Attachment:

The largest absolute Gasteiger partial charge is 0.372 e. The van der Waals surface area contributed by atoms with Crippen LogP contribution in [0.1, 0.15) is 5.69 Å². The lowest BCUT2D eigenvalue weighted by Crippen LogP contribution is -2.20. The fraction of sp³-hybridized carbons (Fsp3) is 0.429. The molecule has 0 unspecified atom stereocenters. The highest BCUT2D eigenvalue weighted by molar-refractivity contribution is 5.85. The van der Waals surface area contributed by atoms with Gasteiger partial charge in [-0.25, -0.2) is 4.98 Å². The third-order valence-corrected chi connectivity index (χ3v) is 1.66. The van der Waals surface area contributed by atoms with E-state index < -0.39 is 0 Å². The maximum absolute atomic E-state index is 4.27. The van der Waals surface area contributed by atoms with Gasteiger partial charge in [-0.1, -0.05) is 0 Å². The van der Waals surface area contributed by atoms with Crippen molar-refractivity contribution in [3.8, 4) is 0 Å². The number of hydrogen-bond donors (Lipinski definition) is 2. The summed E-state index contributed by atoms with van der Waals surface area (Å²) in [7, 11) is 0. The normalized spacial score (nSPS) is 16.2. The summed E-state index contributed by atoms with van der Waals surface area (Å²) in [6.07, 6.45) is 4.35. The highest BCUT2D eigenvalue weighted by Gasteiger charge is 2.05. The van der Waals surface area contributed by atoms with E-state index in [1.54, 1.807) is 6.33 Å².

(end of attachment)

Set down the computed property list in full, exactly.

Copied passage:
The largest absolute Gasteiger partial charge is 0.372 e. The van der Waals surface area contributed by atoms with Crippen LogP contribution in [0.1, 0.15) is 5.69 Å². The lowest BCUT2D eigenvalue weighted by Crippen LogP contribution is -2.20. The fraction of sp³-hybridized carbons (Fsp3) is 0.429. The molecule has 0 unspecified atom stereocenters. The highest BCUT2D eigenvalue weighted by molar-refractivity contribution is 5.85. The van der Waals surface area contributed by atoms with Gasteiger partial charge in [-0.25, -0.2) is 4.98 Å². The third-order valence-corrected chi connectivity index (χ3v) is 1.66. The van der Waals surface area contributed by atoms with E-state index < -0.39 is 0 Å². The maximum absolute atomic E-state index is 4.27. The van der Waals surface area contributed by atoms with Gasteiger partial charge in [-0.1, -0.05) is 0 Å². The van der Waals surface area contributed by atoms with Crippen molar-refractivity contribution in [3.8, 4) is 0 Å². The number of hydrogen-bond donors (Lipinski definition) is 2. The summed E-state index contributed by atoms with van der Waals surface area (Å²) in [7, 11) is 0. The normalized spacial score (nSPS) is 16.2. The summed E-state index contributed by atoms with van der Waals surface area (Å²) in [6.07, 6.45) is 4.35. The highest BCUT2D eigenvalue weighted by Gasteiger charge is 2.05. The van der Waals surface area contributed by atoms with E-state index in [1.54, 1.807) is 6.33 Å².